By MisterHobgoblin TOP 500 REVIEWER VINE VOICE
Format:Hardcover|Vine Customer Review of Free Product (What's this?)
Gerard Woodward writes slightly lurid family sagas. The Jones family in his previous novels had a fondness for drink. In a slight departure, Tory and her mother, Mrs Heads, have a fondness for meat.

Most of Nourishment is set in and shortly after the Second World War and follows Tory's immediate family. At first, Tory, husband Donald is away flighting and her children have been evacuated to the countryside. Tory finds new independence working at the gelatine factory; she embraces the freedoms that are thrust upon her.

Meanwhile, Donald and the children are changed by their various experiences. At least, we assume they are changed. The only reference point is Tory's own memory and there is a possibility that she may have idealized her young family in the face of her immediate privations.

Certainly, when Donald and the children return, they don't slot into any recognizable form of family bliss. Instead, there is an exercise in getting to know one another afresh; of adjustment and adaptation to new circumstances. Donald and Tory and Donald did not have a good war, and they seem determined not to have a good peace either.

The story as it unfolds is a mixture of humour, pathos and slight horror. There's an internal cringe factor that makes one say: "did she really say that?" or "did he really do that?". There is genuine sadness, too, but without ever creating a novel that feels unbearably bleak. It would be wrong to give away the plot details - even though this is not really a plot driven novel. Suffice to say that they inject fresh life just before the current direction gets stale. The real strength, though, is in the creation of slightly cartoonish characters and putting them into the most immaculately depicted settings.

As a final grace, the ending is sublime. Arising from the sadness, the waste and the despair we have a final moment of exquisite hope for the future. And who knows, perhaps for a sequel.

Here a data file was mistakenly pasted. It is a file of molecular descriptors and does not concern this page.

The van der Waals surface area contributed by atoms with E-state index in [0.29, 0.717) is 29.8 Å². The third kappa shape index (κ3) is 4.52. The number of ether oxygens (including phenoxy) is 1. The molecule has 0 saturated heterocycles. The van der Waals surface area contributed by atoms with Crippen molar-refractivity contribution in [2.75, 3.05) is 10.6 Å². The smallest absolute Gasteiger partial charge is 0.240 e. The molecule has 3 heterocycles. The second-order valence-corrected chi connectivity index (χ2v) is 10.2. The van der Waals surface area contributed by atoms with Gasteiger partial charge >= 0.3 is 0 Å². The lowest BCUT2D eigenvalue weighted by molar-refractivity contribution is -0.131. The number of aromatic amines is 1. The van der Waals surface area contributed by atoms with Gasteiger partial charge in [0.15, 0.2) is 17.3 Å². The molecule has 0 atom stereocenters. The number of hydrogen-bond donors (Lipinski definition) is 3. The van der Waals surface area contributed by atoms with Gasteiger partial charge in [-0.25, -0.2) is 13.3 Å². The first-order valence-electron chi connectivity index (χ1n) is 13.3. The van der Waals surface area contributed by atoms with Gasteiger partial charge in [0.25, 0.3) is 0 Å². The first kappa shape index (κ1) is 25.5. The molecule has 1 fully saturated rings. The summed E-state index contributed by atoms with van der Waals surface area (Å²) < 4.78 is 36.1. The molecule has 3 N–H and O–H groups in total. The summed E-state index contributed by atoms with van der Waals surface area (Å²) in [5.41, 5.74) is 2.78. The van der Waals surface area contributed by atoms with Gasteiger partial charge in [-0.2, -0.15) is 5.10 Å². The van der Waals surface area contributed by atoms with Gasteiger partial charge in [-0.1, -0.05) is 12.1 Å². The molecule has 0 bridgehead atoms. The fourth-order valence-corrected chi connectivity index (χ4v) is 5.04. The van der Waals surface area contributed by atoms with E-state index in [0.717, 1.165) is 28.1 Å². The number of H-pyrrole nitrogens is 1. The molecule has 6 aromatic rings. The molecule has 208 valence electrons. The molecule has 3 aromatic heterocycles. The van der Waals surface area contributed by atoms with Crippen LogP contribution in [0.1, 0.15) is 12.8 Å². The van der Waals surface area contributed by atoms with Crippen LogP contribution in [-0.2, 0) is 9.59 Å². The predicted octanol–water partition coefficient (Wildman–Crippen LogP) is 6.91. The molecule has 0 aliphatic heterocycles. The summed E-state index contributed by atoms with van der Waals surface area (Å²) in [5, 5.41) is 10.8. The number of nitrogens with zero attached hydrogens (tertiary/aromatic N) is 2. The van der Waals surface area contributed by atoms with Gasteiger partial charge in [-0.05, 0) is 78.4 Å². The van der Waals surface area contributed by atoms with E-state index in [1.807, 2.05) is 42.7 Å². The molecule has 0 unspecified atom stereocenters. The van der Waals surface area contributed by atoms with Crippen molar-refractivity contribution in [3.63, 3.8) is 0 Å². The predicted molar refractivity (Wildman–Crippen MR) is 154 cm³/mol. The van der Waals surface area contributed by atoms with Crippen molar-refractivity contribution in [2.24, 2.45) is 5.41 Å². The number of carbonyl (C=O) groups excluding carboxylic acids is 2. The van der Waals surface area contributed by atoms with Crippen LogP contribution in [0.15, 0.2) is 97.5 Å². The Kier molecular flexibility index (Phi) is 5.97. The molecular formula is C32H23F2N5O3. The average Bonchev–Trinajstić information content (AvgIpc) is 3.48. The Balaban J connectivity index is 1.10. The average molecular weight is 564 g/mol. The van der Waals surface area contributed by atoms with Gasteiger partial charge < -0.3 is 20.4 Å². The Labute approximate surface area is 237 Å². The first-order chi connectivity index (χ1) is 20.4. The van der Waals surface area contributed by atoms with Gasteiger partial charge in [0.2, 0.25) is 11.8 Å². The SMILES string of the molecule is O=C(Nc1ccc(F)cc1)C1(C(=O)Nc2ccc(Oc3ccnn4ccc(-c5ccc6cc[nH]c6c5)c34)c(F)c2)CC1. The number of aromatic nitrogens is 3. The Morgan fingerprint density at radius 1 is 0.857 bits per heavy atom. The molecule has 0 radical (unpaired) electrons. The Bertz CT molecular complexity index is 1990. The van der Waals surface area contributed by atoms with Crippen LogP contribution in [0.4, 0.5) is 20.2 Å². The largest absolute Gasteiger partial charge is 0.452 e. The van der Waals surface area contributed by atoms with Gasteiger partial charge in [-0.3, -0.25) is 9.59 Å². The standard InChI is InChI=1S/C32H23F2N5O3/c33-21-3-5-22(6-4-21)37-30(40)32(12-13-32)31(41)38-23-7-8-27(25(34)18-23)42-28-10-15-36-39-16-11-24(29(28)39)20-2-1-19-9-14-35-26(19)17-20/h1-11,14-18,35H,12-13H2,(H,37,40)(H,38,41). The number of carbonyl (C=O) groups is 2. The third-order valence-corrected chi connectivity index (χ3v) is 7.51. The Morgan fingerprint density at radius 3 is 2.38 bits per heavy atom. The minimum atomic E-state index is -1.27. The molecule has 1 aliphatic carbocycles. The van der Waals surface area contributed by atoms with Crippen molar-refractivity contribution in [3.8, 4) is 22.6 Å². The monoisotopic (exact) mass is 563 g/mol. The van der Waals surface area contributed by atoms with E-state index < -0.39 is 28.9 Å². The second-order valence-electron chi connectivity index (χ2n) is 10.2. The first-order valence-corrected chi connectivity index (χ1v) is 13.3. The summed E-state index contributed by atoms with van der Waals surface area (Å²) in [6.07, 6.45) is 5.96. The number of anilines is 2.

Comment | 
Was this review helpful to you?
10 of 11 people found the following review helpful
4.0 out of 5 stars Excellent writing, poor title, terrible blurb 2 Sep 2010
By Roland Cassard VINE VOICE
Format:Hardcover|Vine Customer Review of Free Product (What's this?)
I am very glad I read this book, although I very nearly didn't after reading the blurb on the jacket. It feels to me like whoever wrote the jacket description concentrated on the most sensationalist aspects of the novel - dirty letters! cannibalism! world hunger! - and, consequently, did the author a great disservice as the book is much better, and much more, than that. The fact is that Tory's 'quest' to write these letters takes up a very small part of the book and the exact contents of the dirty letters are never fully disclosed to the reader. The real meat of the story is Gerard Woodward's descriptions of relationships between men and women: between Tory and her husband, Tory and her lover, Tory and her two sons. There are lots of locked doors and barred entrances (Tory is horrified by the suggestion made by a female friend that they should sneak into the men's public lavatory to see what it looks like) and Tory's husband is himself a brick wall, refusing to speak of his time in POW camps. The book takes the idea of women's empowerment during the Second World War, having to work in the factories as their men are shipped out to fight the Nazis, and fashions out of that idea a compelling narrative of a woman trying to find happiness, order and, yes, nourishment in her life.

There are a few missteps: a half-hearted bit of lesbianism brought an (unfavourable) comparison to Sarah Waters' The Night Watch; the manner in which Tory finally rids herself of her husband I found just odd; and the protein pills sub-plot also seemed strangely out of place and I dreaded it whenever the topic came up in the novel. Overall though, the book is very well paced with much dark humour and subtlety of emotion.
Read more ›
Comment | 
Was this review helpful to you?
3 of 3 people found the following review helpful
5.0 out of 5 stars Thoughtful read set in World War II 15 April 2011
By Mimi Moor VINE VOICE
Format:Hardcover|Vine Customer Review of Free Product (What's this?)
Living in London with her widowed mother, with her children evacuated to the countryside, and her husband missing in action - presumed dead, a life of quiet austerity has become the norm for Tory. A letter changes everything. Her husband Donald writes that he's in a prisoner of war camp, that he's alive and well and could she send him a dirty letter by return.

Eventually Tory's efforts to fulfil her wifely duties by mail lead to many unexpected consequences. When Donald returns after the war, a difficult and damaged man, there are many threads of pain and lies and unpleasantness to unravel.